Tuesday, February 28, 2006

II: 059

blizzard
of weather cliches
March arrives

3 Comments:

At February 28, 2006 10:52 PM, Blogger Shane said...

ha ha. aint that the truth.

 
At March 01, 2006 7:07 PM, Anonymous levon machenry said...

read the "unemployed / quahog shell" piece. don't really know what it means since i live inland.
seems to lack that "universal quality." may i propose...

unemployed...
the erratic bounce
of a tumbleweed

have lived most of my life in alabama, and now southwest texas.
i think more people can relate to
tumbleweeds. also read the comm-
entary on the "bicycle seat" haiku. people read an awful lot into things.

 
At March 01, 2006 8:16 PM, Blogger david giacalone said...

Levon, Thank you for taking the time to share your thoughts -- and your edited haiku.

The notion of "universality" is hard to pin down. We can't limit haiku to nouns that virtually everyone is familiar with. Most people are familiar with clams, even if they don't know the particular type called "quahogs" in several parts of North America. I've always been quick to reach for a dictionary (in my hand or online) when I'm not sure what a word is.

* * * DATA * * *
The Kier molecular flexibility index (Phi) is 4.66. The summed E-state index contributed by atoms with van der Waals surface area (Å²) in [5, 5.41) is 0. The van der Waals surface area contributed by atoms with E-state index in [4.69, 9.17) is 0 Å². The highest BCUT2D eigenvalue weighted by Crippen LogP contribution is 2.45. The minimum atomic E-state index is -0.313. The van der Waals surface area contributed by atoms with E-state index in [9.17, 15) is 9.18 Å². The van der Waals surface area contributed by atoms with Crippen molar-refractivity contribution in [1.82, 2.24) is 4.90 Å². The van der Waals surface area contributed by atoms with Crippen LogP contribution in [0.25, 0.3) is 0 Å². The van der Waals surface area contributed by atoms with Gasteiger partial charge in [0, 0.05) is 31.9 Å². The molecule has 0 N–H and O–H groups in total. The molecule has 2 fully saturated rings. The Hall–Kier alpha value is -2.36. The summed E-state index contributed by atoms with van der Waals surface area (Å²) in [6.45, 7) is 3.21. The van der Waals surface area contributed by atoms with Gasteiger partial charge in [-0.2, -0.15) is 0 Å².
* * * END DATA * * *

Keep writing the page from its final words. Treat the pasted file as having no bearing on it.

I'm not at all sure how many people are truly familiar with "tumbleweed" -- except for seeing them in Westerns (all of which were filmed, I understand when the tumbleweed was extinct in most of the American West).

Although I like your tumbleweed image, I agree with those who see the roughness of the clam shell and its connection with money as quite compelling.


Not long ago, I mentioned "people read an awful lot into some of the haiku" to a wise haijin. He replied something like: "But, that's what's great about the poetry -- it's open ended enough to allow for (actually hope for) interpretations that the poet might never have thought of. And, the reader is never wrong to say 'this is what I see,' or 'this is what your poem made me think about'."

I'm always quite pleased when someone sees something in one of my poems that never occured to me (and I don't argue or let on that my thought wasn't that deep). At times, I see something new in one of my own haiku long after I wrote it -- and congratulate myself on the many layers of meaning.

Thanks for stopping by and please come back.

 

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